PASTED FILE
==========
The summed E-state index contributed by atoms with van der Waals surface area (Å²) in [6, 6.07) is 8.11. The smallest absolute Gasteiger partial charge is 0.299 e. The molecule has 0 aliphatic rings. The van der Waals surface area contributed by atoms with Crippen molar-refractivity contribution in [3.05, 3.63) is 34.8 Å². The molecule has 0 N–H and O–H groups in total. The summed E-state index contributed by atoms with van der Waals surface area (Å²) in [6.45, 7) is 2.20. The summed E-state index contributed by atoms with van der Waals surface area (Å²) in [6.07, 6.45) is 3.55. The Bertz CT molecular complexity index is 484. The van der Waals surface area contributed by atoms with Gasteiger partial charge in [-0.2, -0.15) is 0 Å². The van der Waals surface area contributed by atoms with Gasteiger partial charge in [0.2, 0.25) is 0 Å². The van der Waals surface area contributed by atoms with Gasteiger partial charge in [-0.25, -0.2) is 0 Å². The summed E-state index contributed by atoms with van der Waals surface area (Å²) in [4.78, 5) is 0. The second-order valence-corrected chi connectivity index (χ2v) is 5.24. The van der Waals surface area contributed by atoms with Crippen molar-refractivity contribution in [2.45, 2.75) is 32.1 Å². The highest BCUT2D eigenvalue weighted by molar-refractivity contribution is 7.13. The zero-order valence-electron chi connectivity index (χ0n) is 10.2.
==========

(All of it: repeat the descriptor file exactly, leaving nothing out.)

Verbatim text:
The summed E-state index contributed by atoms with van der Waals surface area (Å²) in [6, 6.07) is 8.11. The smallest absolute Gasteiger partial charge is 0.299 e. The molecule has 0 aliphatic rings. The van der Waals surface area contributed by atoms with Crippen molar-refractivity contribution in [3.05, 3.63) is 34.8 Å². The molecule has 0 N–H and O–H groups in total. The summed E-state index contributed by atoms with van der Waals surface area (Å²) in [6.45, 7) is 2.20. The summed E-state index contributed by atoms with van der Waals surface area (Å²) in [6.07, 6.45) is 3.55. The Bertz CT molecular complexity index is 484. The van der Waals surface area contributed by atoms with Gasteiger partial charge in [-0.2, -0.15) is 0 Å². The van der Waals surface area contributed by atoms with Gasteiger partial charge in [0.2, 0.25) is 0 Å². The van der Waals surface area contributed by atoms with Gasteiger partial charge in [-0.25, -0.2) is 0 Å². The summed E-state index contributed by atoms with van der Waals surface area (Å²) in [4.78, 5) is 0. The second-order valence-corrected chi connectivity index (χ2v) is 5.24. The van der Waals surface area contributed by atoms with Crippen molar-refractivity contribution in [2.45, 2.75) is 32.1 Å². The highest BCUT2D eigenvalue weighted by molar-refractivity contribution is 7.13. The zero-order valence-electron chi connectivity index (χ0n) is 10.2.